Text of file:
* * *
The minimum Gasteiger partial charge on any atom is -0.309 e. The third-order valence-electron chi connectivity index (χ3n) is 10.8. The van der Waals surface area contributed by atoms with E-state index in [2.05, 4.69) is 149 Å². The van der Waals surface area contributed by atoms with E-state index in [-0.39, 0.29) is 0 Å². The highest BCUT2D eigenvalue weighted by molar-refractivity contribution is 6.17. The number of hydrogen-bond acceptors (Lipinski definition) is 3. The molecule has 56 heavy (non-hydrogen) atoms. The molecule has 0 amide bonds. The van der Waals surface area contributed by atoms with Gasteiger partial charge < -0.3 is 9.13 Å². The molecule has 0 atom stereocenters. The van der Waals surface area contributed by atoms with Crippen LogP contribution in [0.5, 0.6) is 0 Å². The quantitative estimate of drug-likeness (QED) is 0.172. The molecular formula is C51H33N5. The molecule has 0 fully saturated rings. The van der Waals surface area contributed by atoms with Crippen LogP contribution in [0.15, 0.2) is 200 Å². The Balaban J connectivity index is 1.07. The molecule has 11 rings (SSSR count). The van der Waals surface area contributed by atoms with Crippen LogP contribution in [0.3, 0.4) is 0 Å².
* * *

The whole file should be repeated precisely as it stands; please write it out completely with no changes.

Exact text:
The minimum Gasteiger partial charge on any atom is -0.309 e. The third-order valence-electron chi connectivity index (χ3n) is 10.8. The van der Waals surface area contributed by atoms with E-state index in [2.05, 4.69) is 149 Å². The van der Waals surface area contributed by atoms with E-state index in [-0.39, 0.29) is 0 Å². The highest BCUT2D eigenvalue weighted by molar-refractivity contribution is 6.17. The number of hydrogen-bond acceptors (Lipinski definition) is 3. The molecule has 56 heavy (non-hydrogen) atoms. The molecule has 0 amide bonds. The van der Waals surface area contributed by atoms with Gasteiger partial charge < -0.3 is 9.13 Å². The molecule has 0 atom stereocenters. The van der Waals surface area contributed by atoms with Crippen LogP contribution in [0.5, 0.6) is 0 Å². The quantitative estimate of drug-likeness (QED) is 0.172. The molecular formula is C51H33N5. The molecule has 0 fully saturated rings. The van der Waals surface area contributed by atoms with Crippen LogP contribution in [0.15, 0.2) is 200 Å². The Balaban J connectivity index is 1.07. The molecule has 11 rings (SSSR count). The van der Waals surface area contributed by atoms with Crippen LogP contribution in [0.3, 0.4) is 0 Å².